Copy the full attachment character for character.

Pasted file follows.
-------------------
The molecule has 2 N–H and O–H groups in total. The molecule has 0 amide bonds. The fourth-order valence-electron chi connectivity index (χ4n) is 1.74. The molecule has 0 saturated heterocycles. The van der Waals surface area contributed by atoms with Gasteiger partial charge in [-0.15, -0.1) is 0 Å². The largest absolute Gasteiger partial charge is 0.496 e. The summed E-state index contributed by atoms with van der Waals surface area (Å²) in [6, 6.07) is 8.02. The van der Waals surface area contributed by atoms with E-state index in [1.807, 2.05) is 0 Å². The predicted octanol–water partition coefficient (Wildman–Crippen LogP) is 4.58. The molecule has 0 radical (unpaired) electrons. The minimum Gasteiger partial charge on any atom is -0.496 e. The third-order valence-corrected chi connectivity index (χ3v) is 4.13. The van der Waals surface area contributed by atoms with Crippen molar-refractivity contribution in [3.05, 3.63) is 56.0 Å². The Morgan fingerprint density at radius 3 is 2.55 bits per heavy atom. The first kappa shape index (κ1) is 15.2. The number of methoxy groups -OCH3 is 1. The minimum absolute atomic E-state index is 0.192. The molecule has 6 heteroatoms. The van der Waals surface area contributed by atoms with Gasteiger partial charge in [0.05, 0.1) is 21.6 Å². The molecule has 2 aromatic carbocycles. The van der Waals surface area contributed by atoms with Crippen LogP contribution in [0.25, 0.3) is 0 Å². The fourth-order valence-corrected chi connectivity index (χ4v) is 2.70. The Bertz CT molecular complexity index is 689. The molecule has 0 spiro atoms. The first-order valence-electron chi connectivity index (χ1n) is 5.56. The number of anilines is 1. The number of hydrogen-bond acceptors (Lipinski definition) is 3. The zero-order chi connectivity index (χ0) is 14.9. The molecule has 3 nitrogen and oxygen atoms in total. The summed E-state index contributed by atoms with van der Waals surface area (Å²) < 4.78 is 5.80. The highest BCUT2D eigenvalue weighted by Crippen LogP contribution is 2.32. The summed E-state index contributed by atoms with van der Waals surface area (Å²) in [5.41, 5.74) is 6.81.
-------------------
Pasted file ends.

The molecule has 2 N–H and O–H groups in total. The molecule has 0 amide bonds. The fourth-order valence-electron chi connectivity index (χ4n) is 1.74. The molecule has 0 saturated heterocycles. The van der Waals surface area contributed by atoms with Gasteiger partial charge in [-0.15, -0.1) is 0 Å². The largest absolute Gasteiger partial charge is 0.496 e. The summed E-state index contributed by atoms with van der Waals surface area (Å²) in [6, 6.07) is 8.02. The van der Waals surface area contributed by atoms with E-state index in [1.807, 2.05) is 0 Å². The predicted octanol–water partition coefficient (Wildman–Crippen LogP) is 4.58. The molecule has 0 radical (unpaired) electrons. The minimum Gasteiger partial charge on any atom is -0.496 e. The third-order valence-corrected chi connectivity index (χ3v) is 4.13. The van der Waals surface area contributed by atoms with Crippen molar-refractivity contribution in [3.05, 3.63) is 56.0 Å². The Morgan fingerprint density at radius 3 is 2.55 bits per heavy atom. The first kappa shape index (κ1) is 15.2. The number of methoxy groups -OCH3 is 1. The minimum absolute atomic E-state index is 0.192. The molecule has 6 heteroatoms. The van der Waals surface area contributed by atoms with Gasteiger partial charge in [0.05, 0.1) is 21.6 Å². The molecule has 2 aromatic carbocycles. The van der Waals surface area contributed by atoms with Crippen LogP contribution in [0.25, 0.3) is 0 Å². The fourth-order valence-corrected chi connectivity index (χ4v) is 2.70. The Bertz CT molecular complexity index is 689. The molecule has 0 spiro atoms. The first-order valence-electron chi connectivity index (χ1n) is 5.56. The number of anilines is 1. The number of hydrogen-bond acceptors (Lipinski definition) is 3. The zero-order chi connectivity index (χ0) is 14.9. The molecule has 3 nitrogen and oxygen atoms in total. The summed E-state index contributed by atoms with van der Waals surface area (Å²) < 4.78 is 5.80. The highest BCUT2D eigenvalue weighted by Crippen LogP contribution is 2.32. The summed E-state index contributed by atoms with van der Waals surface area (Å²) in [5.41, 5.74) is 6.81.